Pandemic has made it easier for small charities to attract donations, conference told

The Covid-19 pandemic has “democratised the fundraising space”, making it easier for small charity brands to attract donations, the Third Sector Fundraising Conference has heard. 

Speaking as part of an online session about the lessons of the past year, Eoghan Beecher, country manager for the UK and Ireland at the fundraising software company iRaiser, said the pandemic had also created more opportunities to improve accessibility to event fundraising for donors. 

Charlotte Urwin, head of policy at the Fundraising Regulator, said the regulator would also consider how it could offer hybrid live and digital events in the future. 

Beecher told delegates that over the past year, “the fundraising space has become democratised”. 

He said that one of the key challenges for a charity brand looking to raise money had previously been “how much you have to invest to get to a reasonable position to talk to donors”. 

This, Beecher said, created a barrier for smaller organisations, while “people who can afford television adverts, people who can afford presences in major high street shops and retail outlets, and people who benefit from very large corporate partnerships because they’re big brands themselves, have always done OK”. 

But, he said: “Now people haven’t been walking down high streets, now that people have been working from home, the opportunity to have your name and your cause in front of a donor is much easier, it’s much cheaper and much quicker.”

This meant that when donors were making a decision to donate, “they are given a choice which allows lots more charities to be that choice and make that money”. 

He said that while other forms of fundraising might have dropped, when it came to digital fundraising, there were “loads and loads of indication[s] that there is more money in the market and it's much easier for charities to access”.

In the same session, Beecher also said that the prevalence of digital events during the pandemic had helped to make events and community fundraising more accessible for donors.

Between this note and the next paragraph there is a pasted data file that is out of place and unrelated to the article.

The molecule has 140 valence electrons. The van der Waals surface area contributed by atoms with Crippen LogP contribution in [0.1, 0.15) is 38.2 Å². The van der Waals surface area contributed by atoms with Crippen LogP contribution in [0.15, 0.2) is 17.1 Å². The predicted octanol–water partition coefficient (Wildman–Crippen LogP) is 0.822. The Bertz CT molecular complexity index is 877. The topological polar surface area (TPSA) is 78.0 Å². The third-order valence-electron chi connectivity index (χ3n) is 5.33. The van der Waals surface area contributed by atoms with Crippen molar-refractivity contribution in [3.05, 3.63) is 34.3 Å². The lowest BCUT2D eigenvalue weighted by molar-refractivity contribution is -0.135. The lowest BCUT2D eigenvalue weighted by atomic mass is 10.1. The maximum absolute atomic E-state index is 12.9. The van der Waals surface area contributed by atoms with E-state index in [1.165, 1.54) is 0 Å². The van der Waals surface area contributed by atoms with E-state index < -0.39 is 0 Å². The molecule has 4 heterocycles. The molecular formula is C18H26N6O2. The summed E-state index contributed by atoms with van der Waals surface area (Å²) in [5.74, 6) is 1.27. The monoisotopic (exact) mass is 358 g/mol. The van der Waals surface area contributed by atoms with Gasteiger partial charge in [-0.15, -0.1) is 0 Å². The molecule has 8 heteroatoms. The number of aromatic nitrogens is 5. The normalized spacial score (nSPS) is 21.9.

“The old adage that ‘all roads lead to London’ – where you had to go to the big cities to take part in things – that has been completely torn up,” he said. 

He pointed to the success of the Captain Sir Tom Moore fundraising campaign, which raised £32m from “a man walking up and down his own back garden”, as a sign that “those barriers of what should traditionally happen in the fundraising world have been broken”. 

Whereas previously, fundraisers might have been restricted to the spaces others were willing to give them – for example, the use of a building or shutting down a street, which created restrictions that fundraisers had to work around – “now we can start with a blank sheet of paper and say: ‘We want to build to a fully inclusive fundraising product and we can consider all those things from the very start,’” Beecher said. 

But, he added, this came with the responsibility for fundraisers to ensure that their online events were as accessible as possible. 

“Sometimes in the past, charities have often – because of a genuine commitment to saving money – cut corners somewhat in terms of accessibility, but there are now tools available for very little money that allow you to be accessible,” he said. 

Urwin agreed that online events had allowed organisations to reach more people geographically. She said the Fundraising Regulator’s own annual event, in February, had experienced far greater levels of attendance than it would have done had it taken place in person. 

“For us as a regulator: yes, absolutely we need to be thinking about our offer, and our offer to the small charitable sector and the fundraisers there in particular, and… going forward, we will be thinking about what we can do as a regulator in terms of hybrid events.”

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